Vision Therapy For Traumatic Brain Injury
Serving Caledon, Mississauga, Vaughan, North York, York Region and Brampton ON
Brain Injuries such as whiplash and concussions can cause serious vision issues that make it difficult to do many of the tasks we take for granted.
Common vision issues from TBI are:
- Blurry vision
- Double vision
- A loss of side vision (peripheral vision)
- Pain or achy eyes
- Difficulty with spatial assessment (depth perception, sports, balance)
There are many different types of brain injuries that can affect vision including Traumatic Brain Injury, Acquired Brain Injury, Mild Closed Head Injury, Concussion, Whiplash, Stroke (CerebralVascular Accident), and Cerebral Palsy. These may result in Hemianopsia or Hemianopia, Post-Concussion Syndrome, Cervical Trauma Syndrome, Post Traumatic Vision Syndrome, or other visual disorders.
An optometrist that focuses on traumatic acquired brain injury will work with a vision therapist to assess how the brain acquires and processes visual information prior to developing a rehabilitation program for the patient. The focus of vision therapy for an acquired brain injury is to treat the visual symptoms which will then allow the patient to pursue other forms of rehabilitation more effectively.
Any trauma to the head can cause a brain injury that leads to some kind of vision loss. Car accidents with whiplash, sports injuries, strokes, brain tumors, infections or inflammation of the brain are some of the more common causes of vision loss from acquired brain injuries.
When treating vision issues that have arisen from traumatic brain injury such as a concussion, it is important to choose a doctor that is trained in Neuro Visual Rehabilitation or vision therapy with a focus on TBI. Our Optometrist, Dr. McKenzie, and associates are members of the Canadian Optometrists in Vision Therapy & Rehabilitation, the premier organization for Canadian optometrists that help patients with Traumatic Brain Injury.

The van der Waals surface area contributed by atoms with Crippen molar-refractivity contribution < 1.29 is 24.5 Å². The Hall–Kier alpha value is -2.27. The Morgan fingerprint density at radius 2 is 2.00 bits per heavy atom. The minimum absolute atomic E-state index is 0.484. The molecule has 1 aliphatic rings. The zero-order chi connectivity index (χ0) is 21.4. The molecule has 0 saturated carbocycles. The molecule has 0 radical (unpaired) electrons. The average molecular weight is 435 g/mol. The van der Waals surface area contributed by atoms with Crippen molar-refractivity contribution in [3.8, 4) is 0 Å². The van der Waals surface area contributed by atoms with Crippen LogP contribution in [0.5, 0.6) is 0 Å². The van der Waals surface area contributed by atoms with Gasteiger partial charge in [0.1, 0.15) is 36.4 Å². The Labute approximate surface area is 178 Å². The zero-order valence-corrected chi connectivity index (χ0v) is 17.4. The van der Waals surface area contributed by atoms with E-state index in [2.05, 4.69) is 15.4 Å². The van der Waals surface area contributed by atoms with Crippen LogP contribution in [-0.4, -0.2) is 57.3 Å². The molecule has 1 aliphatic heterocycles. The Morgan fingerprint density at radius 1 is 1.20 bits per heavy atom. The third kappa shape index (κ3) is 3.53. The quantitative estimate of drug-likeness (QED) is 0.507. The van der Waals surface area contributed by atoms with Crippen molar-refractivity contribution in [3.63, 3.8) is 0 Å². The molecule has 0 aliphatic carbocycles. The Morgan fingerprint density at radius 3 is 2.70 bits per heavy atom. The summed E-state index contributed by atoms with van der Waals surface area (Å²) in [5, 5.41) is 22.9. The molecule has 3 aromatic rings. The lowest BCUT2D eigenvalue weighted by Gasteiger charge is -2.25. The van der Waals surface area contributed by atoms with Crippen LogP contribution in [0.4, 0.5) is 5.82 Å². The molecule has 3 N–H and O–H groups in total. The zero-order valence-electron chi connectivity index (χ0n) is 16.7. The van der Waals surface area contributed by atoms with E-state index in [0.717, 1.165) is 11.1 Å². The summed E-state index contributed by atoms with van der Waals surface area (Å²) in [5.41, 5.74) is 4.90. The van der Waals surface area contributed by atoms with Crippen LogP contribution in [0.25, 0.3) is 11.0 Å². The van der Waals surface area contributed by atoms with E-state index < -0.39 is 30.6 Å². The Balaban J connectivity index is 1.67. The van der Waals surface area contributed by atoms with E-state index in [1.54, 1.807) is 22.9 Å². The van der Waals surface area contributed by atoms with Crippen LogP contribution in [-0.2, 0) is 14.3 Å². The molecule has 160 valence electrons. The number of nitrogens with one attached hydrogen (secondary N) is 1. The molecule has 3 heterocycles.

Common Vision Conditions that Arise From TBI/Concussions
Binocular Vision Issues/Eye Teaming:
Binocular vision refers to the ability of the brain to use both eyes simultaneously to focus on one object. This task is used to create depth perception and a wider field of view among other important visual tasks. The most common Binocular issue is convergence insufficiency which affects reading, balance and spatial perception.
Accommodative Eye Focusing:
Accommodative focusing problems lead to a variety of symptoms such as blurry vision, eye strain, difficulty focusing, and headaches.
Eye Movement and Tracking/Oculomotor Dysfunction:
Some experts estimate that up to 90% of people with traumatic brain injury experience some form of oculomotor dysfunction. This visual skill is essential for reading, using the computer, and other skills.
Over 80,000 people in Ontario will suffer from a traumatic brain injury this year:
20-40% will experience vision loss
Vision & Brain Injuries: What Does The Research Say?
This video series is taken from my keynote speech at the Neuro-Optometric Rehabilitation Association conference.
A.M. Barrett, MD, is a cognitive neurologist, specialized in neurorehabilitation, and Director of Stroke Rehabilitation Research.